USA v. Bryan Chenault
UNPUBLISHED OPINION FILED. [16-11438 Affirmed] Judge: FPB, Judge: EBC, Judge: JEG. Mandate pull date is 09/07/2017 for Appellant Bryan Chenault [16-11438]
Date Filed: 08/17/2017
IN THE UNITED STATES COURT OF APPEALS
FOR THE FIFTH CIRCUIT
United States Court of Appeals
August 17, 2017
Lyle W. Cayce
UNITED STATES OF AMERICA,
Appeal from the United States District Court
for the Northern District of Texas
USDC No. 4:16-CR-88-1
Before BENAVIDES, CLEMENT, and GRAVES, Circuit Judges.
PER CURIAM: *
Bryan Chenault pleaded guilty to one count of being a felon in possession
of a firearm and was sentenced above the advisory guidelines range to 100
months of imprisonment and a three-year term of supervised release. On
appeal, he argues that his sentence was procedurally and substantively
Pursuant to 5TH CIR. R. 47.5, the court has determined that this opinion should not
be published and is not precedent except under the limited circumstances set forth in 5TH
CIR. R. 47.5.4.
Date Filed: 08/17/2017
As Chenault did not raise these arguments in the district court, plain
error review applies. See United States v. Mondragon-Santiago, 564 F.3d 357,
361 (5th Cir. 2009). To show plain error, Chenault must show a forfeited error
that is clear or obvious and that affects his substantial rights. Puckett v.
United States, 556 U.S. 129, 135 (2009). If he makes such a showing, we have
the discretion to correct the error but only if it seriously affects the fairness,
integrity, or public reputation of judicial proceedings. Id.
Chenault has not demonstrated a clear or obvious procedural error.
With respect to his claim that the district court’s explanation of the sentence
was inadequate, the sentencing judge should “carefully articulate the reasons”
for finding a non-guidelines sentence to be appropriate.
United States v.
Mares, 402 F.3d 511, 519 (5th Cir. 2005). Here, the district court listened to
the arguments and statements made by defense counsel and Chenault at the
sentencing proceeding, adopted the presentence report, considered the 18
U.S.C. § 3553(a) factors and the Guidelines, and stated reasons in support of
the non-guidelines sentence.
With respect to the district court’s reliance on the information in the
presentence report regarding Chenault’s criminal history, the district court
“may consider any information which bears sufficient indicia of reliability to
support its probable accuracy.” United States v. Harris, 702 F.3d 226, 230 (5th
Cir. 2012) (internal quotation marks and citation omitted).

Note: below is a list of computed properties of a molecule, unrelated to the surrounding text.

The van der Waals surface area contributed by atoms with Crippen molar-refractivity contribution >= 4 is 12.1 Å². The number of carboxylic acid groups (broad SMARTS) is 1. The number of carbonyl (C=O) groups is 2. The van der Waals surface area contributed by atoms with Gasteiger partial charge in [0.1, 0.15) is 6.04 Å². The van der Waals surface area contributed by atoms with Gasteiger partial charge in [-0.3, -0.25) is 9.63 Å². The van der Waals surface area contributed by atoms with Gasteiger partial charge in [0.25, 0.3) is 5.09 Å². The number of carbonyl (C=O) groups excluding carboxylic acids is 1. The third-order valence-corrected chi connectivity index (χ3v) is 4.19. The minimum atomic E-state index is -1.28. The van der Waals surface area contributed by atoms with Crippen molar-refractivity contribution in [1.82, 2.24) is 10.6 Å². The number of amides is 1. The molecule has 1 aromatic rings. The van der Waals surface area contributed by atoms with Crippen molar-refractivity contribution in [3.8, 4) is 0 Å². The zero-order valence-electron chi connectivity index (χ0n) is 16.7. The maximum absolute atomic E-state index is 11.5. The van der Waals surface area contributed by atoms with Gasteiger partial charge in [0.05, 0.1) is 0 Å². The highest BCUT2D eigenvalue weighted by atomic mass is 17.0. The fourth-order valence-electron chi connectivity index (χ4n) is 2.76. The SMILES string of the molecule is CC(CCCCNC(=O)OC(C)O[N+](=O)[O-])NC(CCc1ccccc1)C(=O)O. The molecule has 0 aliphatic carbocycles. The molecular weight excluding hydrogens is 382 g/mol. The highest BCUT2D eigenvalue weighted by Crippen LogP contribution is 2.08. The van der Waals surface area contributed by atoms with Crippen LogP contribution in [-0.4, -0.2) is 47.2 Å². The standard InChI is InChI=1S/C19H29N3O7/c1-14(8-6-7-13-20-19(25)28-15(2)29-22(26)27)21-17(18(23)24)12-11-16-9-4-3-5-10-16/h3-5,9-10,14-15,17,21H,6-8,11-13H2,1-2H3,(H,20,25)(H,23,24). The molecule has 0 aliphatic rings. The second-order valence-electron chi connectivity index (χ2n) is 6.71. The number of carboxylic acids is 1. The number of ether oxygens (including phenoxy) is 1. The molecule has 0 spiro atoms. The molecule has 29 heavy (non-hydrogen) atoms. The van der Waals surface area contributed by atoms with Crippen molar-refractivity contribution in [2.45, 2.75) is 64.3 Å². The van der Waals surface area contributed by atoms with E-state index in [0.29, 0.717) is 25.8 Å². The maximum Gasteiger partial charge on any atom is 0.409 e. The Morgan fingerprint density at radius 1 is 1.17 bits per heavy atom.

presentence report has “sufficient indicia of reliability to be considered as
evidence . . . in making factual determinations,” the district court can adopt
facts contained therein “without further inquiry if those facts have an adequate
evidentiary basis with sufficient indicia of reliability and the defendant does
not present rebuttal evidence or otherwise demonstrate that the information
in the [presentence report] is unreliable.” Id. (internal quotation marks and
Date Filed: 08/17/2017
citations omitted). Here, the disputed portions of the presentence report recite
the facts of Chenault’s prior offenses in detail. Despite being notified before
sentencing of the district court’s tentative intent to sentence him above the
advisory guidelines range, and having the opportunity to present evidence at
sentencing, Chenault provided no evidence at all to rebut the facts as stated in
the presentence report. Nor does he provide any meaningful explanation in
his appellate brief as to why the facts as stated in the presentence report were
Finally, Chenault has not shown that his sentence was plainly
substantively unreasonable. In determining substantive reasonableness, we
consider “the totality of the circumstances, including the extent of any variance
from the Guidelines range.” United States v. Brantley, 537 F.3d 347, 349 (5th
Cir. 2008) (internal quotation marks and citation omitted). Here, the district
court made an individualized assessment as to Chenault and was free to
conclude that in this case, the advisory guidelines range gave insufficient
weight to some of the sentencing factors. See United States v. Williams, 517
F.3d 801, 809 (5th Cir. 2008). The district court’s reasons for imposing a
variance adequately reflected the sentencing factors in § 3553(a). And while
Chenault’s 100-month sentence is 29 months longer than the highest sentence
that could have been imposed under his advisory guidelines range, that
variance is nevertheless within the range that we have held to be reasonable.
See Brantley, 537 F.3d at 348-50 (upholding a variance of more than 250% from
the advisory guidelines range).
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